Agrobiodiversity (ABD) Walks with the youths

NESFAS
Published: 17 May 2022
Last edited: 17 May 2022
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Summary

Agrobiodiversity (ABD) Walks are one of the fundamental tools implemented in our organization. They help in intergenerational knowledge exchange and, at the same time, raise awareness about the diversity of local food plants and the richness of Mother Earth. ABD Walks are targeted particularly at young age groups and take place in the different local food production systems. In these walks, youths are guided by knowledge holders and are introduced to various food plants, wild edibles and medicinal plants. This knowledge is passed down from generation to generation. 

During this activity, local food plants are documented among youths, which leads to increased appreciation of the rich local biodiversity. Apart from getting involved in school activities and getting detached from nature, youths have become more confident in their knowledge of their local landscape and agrobiodiversity.

Classifications

Region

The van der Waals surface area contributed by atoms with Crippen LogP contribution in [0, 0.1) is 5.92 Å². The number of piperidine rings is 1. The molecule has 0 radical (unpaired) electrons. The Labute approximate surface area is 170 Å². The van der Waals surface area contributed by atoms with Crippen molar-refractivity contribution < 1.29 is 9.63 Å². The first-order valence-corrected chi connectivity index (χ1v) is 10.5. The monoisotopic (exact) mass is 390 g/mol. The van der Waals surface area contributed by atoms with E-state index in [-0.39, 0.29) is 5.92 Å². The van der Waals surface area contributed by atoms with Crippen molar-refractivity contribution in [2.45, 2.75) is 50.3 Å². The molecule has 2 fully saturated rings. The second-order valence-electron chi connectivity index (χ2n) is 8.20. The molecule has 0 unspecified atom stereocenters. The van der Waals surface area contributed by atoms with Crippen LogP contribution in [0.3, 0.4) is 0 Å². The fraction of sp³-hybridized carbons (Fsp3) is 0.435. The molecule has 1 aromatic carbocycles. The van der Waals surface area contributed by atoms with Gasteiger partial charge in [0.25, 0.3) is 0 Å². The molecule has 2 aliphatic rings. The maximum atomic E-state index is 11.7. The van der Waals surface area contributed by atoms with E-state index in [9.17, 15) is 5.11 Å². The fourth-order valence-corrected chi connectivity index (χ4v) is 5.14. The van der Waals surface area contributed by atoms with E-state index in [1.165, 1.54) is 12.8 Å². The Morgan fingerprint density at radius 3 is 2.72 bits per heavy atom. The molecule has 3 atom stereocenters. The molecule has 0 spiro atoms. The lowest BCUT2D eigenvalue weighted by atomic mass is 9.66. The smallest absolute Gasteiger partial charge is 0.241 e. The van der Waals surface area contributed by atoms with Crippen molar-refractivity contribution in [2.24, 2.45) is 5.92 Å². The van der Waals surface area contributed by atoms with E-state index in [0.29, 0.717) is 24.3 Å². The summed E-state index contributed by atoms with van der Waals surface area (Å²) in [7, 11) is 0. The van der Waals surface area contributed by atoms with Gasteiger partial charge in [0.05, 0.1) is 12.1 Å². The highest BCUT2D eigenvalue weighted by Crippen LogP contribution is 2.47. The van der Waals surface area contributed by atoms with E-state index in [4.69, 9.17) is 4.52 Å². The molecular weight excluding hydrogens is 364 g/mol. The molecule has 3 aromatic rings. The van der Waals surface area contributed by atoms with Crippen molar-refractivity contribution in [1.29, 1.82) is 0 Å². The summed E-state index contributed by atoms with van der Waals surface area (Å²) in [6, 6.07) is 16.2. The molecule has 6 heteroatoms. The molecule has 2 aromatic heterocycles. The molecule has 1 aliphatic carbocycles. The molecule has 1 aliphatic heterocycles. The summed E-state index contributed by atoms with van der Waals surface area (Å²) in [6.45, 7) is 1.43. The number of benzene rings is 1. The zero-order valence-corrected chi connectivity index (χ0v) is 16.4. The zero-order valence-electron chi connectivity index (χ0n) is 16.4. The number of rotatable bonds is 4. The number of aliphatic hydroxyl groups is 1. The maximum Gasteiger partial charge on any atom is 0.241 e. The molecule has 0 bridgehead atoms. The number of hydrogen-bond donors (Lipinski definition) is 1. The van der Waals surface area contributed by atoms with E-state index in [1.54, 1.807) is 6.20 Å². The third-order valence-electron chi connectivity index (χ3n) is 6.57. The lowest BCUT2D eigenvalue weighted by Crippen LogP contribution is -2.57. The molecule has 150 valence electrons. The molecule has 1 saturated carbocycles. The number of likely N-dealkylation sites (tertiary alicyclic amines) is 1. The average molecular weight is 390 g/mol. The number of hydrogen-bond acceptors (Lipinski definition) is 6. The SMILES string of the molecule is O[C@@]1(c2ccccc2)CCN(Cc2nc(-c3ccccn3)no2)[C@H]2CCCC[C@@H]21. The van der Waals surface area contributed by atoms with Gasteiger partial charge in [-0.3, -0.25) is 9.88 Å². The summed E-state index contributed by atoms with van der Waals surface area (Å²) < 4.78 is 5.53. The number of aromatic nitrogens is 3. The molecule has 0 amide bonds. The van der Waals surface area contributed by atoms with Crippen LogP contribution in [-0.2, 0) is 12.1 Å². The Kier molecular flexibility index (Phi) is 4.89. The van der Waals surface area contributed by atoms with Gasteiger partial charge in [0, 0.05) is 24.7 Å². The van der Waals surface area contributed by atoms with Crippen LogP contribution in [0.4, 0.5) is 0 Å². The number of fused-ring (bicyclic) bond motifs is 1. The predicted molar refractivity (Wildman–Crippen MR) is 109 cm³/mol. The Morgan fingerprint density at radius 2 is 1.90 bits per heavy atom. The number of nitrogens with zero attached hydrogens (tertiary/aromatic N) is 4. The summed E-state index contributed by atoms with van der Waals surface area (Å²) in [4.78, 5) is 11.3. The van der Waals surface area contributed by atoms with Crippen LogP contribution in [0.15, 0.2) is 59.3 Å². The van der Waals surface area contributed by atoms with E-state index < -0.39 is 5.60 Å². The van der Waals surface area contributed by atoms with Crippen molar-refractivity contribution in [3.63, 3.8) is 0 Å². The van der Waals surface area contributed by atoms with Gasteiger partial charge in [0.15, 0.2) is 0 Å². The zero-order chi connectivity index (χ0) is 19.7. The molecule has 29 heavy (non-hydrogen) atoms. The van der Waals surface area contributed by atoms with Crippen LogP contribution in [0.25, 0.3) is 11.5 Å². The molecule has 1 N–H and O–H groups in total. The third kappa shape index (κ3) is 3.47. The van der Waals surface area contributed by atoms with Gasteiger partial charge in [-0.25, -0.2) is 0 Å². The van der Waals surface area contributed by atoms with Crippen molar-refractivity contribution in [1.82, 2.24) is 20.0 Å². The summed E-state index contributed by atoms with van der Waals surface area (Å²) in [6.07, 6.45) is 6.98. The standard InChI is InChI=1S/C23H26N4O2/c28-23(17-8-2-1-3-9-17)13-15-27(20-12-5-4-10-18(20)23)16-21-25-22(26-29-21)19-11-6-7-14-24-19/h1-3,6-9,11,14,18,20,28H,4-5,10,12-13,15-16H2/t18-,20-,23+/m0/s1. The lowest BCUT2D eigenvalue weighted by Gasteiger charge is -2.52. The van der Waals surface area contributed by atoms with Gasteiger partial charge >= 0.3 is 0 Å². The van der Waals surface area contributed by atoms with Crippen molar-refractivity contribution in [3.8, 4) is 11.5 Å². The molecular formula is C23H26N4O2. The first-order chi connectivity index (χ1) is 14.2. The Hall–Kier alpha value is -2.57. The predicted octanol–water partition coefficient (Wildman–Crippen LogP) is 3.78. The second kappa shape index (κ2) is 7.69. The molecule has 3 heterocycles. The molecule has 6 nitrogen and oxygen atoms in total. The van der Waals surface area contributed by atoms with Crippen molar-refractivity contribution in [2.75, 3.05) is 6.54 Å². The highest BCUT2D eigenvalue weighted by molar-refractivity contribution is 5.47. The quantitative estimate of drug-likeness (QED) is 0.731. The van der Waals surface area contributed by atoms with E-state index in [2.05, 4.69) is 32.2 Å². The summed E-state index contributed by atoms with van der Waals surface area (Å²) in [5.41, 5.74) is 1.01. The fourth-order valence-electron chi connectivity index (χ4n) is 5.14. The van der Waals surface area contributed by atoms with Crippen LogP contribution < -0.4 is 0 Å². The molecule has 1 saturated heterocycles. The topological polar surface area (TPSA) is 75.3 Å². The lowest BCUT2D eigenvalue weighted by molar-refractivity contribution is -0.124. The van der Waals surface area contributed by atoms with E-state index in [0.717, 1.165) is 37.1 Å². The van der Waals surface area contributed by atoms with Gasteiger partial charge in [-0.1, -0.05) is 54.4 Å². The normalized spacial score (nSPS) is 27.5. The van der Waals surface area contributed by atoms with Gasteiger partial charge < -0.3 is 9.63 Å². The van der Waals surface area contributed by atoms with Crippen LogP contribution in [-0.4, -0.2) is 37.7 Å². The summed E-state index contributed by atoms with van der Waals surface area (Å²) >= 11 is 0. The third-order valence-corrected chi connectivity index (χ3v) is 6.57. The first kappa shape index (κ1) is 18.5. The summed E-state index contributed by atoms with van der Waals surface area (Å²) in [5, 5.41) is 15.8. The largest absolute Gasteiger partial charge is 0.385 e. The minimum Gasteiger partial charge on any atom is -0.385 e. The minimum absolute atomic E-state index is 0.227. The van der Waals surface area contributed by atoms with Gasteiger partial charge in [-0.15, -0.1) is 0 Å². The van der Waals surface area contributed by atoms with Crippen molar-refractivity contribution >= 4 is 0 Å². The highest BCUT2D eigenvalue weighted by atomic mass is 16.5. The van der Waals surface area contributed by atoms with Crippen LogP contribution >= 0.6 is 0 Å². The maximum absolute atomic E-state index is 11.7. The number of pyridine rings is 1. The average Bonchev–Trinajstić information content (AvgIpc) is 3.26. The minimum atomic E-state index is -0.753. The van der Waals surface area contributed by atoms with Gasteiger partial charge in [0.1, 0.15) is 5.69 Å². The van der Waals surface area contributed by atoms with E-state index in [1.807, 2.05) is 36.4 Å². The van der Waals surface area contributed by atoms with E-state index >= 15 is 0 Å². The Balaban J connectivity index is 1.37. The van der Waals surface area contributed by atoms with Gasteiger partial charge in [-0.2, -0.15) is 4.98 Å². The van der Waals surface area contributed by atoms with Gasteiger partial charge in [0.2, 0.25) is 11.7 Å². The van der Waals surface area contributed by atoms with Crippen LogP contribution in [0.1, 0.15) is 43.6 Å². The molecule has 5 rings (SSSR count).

South Asia
Scale of implementation
Local
Ecosystem
Agro-ecosystem
Agroforestry
Theme
Access and benefit sharing
Biodiversity mainstreaming
Indigenous people
Local actors
Outreach & communications
Restoration
Species management
Traditional knowledge
One Health
Food systems
Challenges
Health

Location

Meghalaya, India

Challenges

  1. One major challenge that the solution addresses is to revive and preserve the food plants on the verge of extinction.
  2. Decreased knowledge of local agrobiodiversity, decreased transmission of local knowledge. 
  3. Decreased consumption of wild food plants and local crop varieties among community members, children, youth and even urban population.

Beneficiaries

  • Young children

  • Local knowledge holders

  • Community members

How do the building blocks interact?

  1. Local knowledge on foods documented.
  2. Local knowledge transform into digital media.
  3. Mapping of areas with rich biodiversity.
  4. Collecting and compiling of data regarding information on local biodiversity.

Impacts

  1. ABD Walks have helped youths of the community to learn and appreciate the rich biodiversity and the importance of protecting Mother Nature and its richness.

  2. There has been an increased consumption of wild edibles among youths.

  3. Domestication of underutilized wild food plants helped prevent them from becoming extinct. 

  4. There is a learning and sharing of traditional knowledge amongst elders and youths.

Contributed by

bajanai.nesfas_41827's picture

Bajanai Diengdoh North East Slow Food & Agrobiodiversity Society (NESFAS)

Other contributors